Chirac is emerging as first among equals in French government. He sets tough tone, moves into foreign policy
At the 'Elys'ee Palace, officials work in a leisurely way. Across the Seine River, at Hotel Matignon on the Left Bank, officials rush to appointments, their faces gripped with concentration. The different atmospheres illustrate France's balance of power. French President Francois Mitterrand occupies the 'Elys'ee Palace, Prime Minister Jacques Chirac the Hotel Matignon, an 18th-century chateau. After the two men have shared power for eight months, Mr. Chirac seems to have grabbed the initiative.Skip to next paragraph
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Chirac's preeminence has been underscored by recent French efforts to deal with Middle Eastern terrorism through a policy of reconciliation and cooperation with Syria and Iran. When bombs exploded on Paris streets in September, the prime minister went on television to calm the nation. The President remained silent. When two French hostages were released this week, the prime minister went to Orly Airport to greet them. The President stayed away.
``Chirac controls almost all the levers of government,'' commented Philippe Moreau Defarges of the French Institute of Foreign Relations. ``Mitterrand can annoy him, perhaps dissuade him from doing a few things, but nothing more.''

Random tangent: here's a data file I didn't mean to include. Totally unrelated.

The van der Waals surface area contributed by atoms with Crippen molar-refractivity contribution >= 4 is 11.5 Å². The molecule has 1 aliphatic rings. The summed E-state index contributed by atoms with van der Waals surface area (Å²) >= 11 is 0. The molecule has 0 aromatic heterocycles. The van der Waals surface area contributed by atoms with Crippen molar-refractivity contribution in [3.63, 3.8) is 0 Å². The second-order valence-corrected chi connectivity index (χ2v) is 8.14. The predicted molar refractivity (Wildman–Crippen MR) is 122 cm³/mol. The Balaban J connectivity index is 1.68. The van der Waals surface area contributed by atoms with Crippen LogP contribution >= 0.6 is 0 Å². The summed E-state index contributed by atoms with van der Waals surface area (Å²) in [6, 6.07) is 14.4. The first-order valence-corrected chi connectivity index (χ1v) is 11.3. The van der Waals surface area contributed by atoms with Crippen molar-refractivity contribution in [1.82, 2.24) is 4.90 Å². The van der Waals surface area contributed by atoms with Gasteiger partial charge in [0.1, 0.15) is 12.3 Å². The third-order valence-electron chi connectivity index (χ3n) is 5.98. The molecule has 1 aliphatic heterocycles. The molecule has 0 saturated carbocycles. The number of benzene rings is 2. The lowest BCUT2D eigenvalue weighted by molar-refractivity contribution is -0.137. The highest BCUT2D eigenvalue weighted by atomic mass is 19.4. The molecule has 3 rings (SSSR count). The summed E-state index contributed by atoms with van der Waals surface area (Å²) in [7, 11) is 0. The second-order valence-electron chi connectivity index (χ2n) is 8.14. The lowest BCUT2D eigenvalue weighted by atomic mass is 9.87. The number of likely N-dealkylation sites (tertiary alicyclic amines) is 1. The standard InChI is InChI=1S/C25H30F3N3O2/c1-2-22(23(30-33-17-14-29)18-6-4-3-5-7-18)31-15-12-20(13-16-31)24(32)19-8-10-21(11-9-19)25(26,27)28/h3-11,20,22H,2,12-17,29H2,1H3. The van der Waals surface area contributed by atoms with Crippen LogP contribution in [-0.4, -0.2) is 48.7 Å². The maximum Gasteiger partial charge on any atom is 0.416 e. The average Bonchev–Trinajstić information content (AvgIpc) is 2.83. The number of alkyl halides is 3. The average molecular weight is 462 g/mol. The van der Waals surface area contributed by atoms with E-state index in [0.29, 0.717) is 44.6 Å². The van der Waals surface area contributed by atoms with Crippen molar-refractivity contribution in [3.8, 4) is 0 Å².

Originally, the power-sharing arrangement set up last spring - termed ``cohabitation'' - was not envisioned in such terms. Most analysts predicted that the President would continue to direct foreign policy and defense. Mr. Mitterrand described these two areas as his ``reserved domain.''
Chirac, in turn, was expected to concentrate on running domestic affairs. While the prime minister did expend most of his energy at first on reshaping the country's economic policy, he soon began to carve out a niche in foreign policy. He insisted on traveling with the President to the Tokyo summit. He also insisted on meeting personally with West German Chancellor Helmut Kohl.
Recent foreign-policy initiatives also bear the Chirac imprint. Among these was the French decision to resist a British request to withdraw its ambassador from Syria. Instead, the French have multiplied official contacts with Damascus, looking for help in gaining the release of French hostages in Beirut and in preventing a resumption of terrorist bombings in Paris. Mitterrand has criticized this policy, saying that ``no compromise can be made with terrorists.'' But the prime minister has made it clear he will continue to pursue just such a policy.
Analysts offer several reasons - institutional, political, and personal - for Chirac's prominence. In the past, the President always appointed a prime minister of his own party, making it easy for him to dominate. But Chirac's conservative coalition gained an absolute parliamentary majority last spring, forcing Mitterrand to name him as premier. According to the French Constitution, the prime minister is responsible for running the country, including its foreign policy.
``Without the prime minister on his side, the President has no direct lever over the power structure,'' said Mr. Moreau Defarges. ``The prime minister controls the ministries and the Parliament.''